The opening of the base casting 12 is closed by a cast aluminum alloy inner cover 50 which is dimensioned to fit over the peripheral lip 18 of the base casting 12. A seal 52 is disposed between the lip 18 and an oppositely facing peripheral edge region of the cover 50 to achieve an air tight sealing arrangement as is conventional. The cover 50 defines a raised plateau region 54 at the spindle assembly 24. A screw 56 secures the raised plateau region 54 of the cover 50 to the spindle post 28.

A second raised plateau region 58 of the cover 50 is located at the rotary actuator structure 40. A screw 60 secures the raised plateau region 58 of the cover to the post 38 of the rotary actuator structure 40.

While the inner cover 50 is rendered structurally more rigid by virtue of the raised plateau regions 54 and 58, and by a thickened peripheral wall region 62, the inner cover 50 acts as a sound amplifying and emitting surface, similar to a drumhead, and emits acoustic noise from the spindle motor 26 and also from the rotary actuator structure 40.

In accordance with principles of the present invention, an outer cover 64 is provided. As best seen in FIG. 3, the outer cover is dimensioned to fit in nesting relationship within the external dimensions of the inner cover 50 upon an inner peripheral lip 66 thereof. A suitable mechanical isolation and sound dampening material 67 such as adhesive coated foam rubber (e.g. 3M 7979 material) secures the periphery of the outer cover 64 to the peripheral lip 66, thereby isolating the outer cover mechanically and acoustically from the inner cover 50.

The outer cover 64 defines two circular openings 68 and 70, as shown in FIGS. 2 and 3. The opening 68 is sized to be slightly larger than the raised spindle plateau region 54 so that the outer cover 64 fits around, but does not touch, the raised plateau region 54. Similarly, the opening 70 is sized to be slightly larger than the raised actuator plateau region 58 so as not to come into contact with it. When the outer cover 64 is installed onto the inner cover 50, a considerable attenuation of acoustic noise is achieved. Also, with this nesting arrangement between the outer and inner covers 64 and 50, there is no resultant increase in an overall height dimension of the disk drive module 10, which is a commercial requirement of contemporary disk drive modules. The raised plateaus 54 and 58 become substantially coplanar with a top surface of the outer cover 64, and there is no resultant increase of the overall height dimension for either the spindle assembly 24 or for the rotary actuator structure 40.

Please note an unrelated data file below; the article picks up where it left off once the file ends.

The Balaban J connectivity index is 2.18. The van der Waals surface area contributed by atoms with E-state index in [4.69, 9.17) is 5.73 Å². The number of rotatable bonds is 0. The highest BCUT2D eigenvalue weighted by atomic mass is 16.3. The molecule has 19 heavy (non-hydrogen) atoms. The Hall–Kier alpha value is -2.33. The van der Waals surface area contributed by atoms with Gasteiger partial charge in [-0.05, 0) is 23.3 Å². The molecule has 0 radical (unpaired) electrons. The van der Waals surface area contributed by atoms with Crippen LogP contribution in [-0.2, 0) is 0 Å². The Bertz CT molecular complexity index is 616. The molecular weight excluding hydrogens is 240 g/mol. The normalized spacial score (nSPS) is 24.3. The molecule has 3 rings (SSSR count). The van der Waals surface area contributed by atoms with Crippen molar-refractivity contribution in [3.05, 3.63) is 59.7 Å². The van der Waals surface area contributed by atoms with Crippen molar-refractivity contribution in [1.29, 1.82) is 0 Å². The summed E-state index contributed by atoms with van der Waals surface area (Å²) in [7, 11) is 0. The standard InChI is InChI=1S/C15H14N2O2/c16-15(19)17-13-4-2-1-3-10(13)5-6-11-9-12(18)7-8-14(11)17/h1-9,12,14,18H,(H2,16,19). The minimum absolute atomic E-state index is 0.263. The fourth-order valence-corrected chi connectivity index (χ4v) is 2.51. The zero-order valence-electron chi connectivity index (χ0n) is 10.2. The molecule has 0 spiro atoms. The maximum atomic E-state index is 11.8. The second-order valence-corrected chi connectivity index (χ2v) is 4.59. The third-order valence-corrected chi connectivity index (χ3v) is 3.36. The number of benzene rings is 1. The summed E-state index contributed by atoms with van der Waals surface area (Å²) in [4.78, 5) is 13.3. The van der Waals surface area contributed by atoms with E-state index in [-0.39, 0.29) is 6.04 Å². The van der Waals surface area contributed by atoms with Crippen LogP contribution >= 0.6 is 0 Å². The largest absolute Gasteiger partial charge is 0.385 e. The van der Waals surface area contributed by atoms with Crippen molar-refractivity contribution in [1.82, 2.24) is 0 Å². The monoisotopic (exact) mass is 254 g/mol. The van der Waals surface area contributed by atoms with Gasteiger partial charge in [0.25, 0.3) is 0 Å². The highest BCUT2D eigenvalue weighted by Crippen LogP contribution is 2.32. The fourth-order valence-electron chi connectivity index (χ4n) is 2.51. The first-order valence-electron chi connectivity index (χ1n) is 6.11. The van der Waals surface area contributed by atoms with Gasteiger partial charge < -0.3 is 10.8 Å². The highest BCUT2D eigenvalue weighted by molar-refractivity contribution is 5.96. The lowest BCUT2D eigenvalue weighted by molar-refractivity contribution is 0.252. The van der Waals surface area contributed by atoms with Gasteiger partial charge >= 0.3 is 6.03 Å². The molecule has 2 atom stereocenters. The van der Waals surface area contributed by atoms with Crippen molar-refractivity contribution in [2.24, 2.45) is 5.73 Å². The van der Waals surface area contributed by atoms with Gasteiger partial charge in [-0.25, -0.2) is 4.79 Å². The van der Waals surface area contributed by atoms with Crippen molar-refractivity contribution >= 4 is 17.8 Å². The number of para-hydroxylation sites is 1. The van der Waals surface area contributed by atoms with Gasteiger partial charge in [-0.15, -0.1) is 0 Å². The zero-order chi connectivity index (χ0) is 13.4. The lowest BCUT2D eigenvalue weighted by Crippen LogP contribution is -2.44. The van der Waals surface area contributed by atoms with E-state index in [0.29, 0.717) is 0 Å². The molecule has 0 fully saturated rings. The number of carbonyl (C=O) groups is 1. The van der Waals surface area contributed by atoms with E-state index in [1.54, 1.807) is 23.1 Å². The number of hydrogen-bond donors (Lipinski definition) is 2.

For example, without the outer cover, acoustic noise emanated in a direction from the exposed inner cover 50 has been measured at 45 dBA. When the outer cover 64 is installed and the same measurements are made, the acoustic noise level has been reduced to 38 dBA, for example.

Two oppositely facing, longitudinal side skirt regions 72 extend downwardly from the sidewalls 16 at the long sides of the base casting 12. A shallow well 74 at one corner of the base 12 is sized to receive a read channel printed circuit board assembly (not shown). A main printed circuit board 76 fits over the read channel printed circuit board assembly and shallow well 74. The main printed circuit board 76 secures and interconnects a plurality of integrated circuits 77 generally as shown in FIG. 2. A printed circuit board insulator 78, formed of a suitable thin plastic film material, is dimensioned generally to conform to the dimensions of the main printed circuit board 76, and after assembly is disposed between the upper surface of the circuit board 76 and an oppositely facing bottom surface region 92 of the base casting 12. A cutout region 80 defined by the insulator 78 is provided at the vicinity of the shallow well 74 of the base.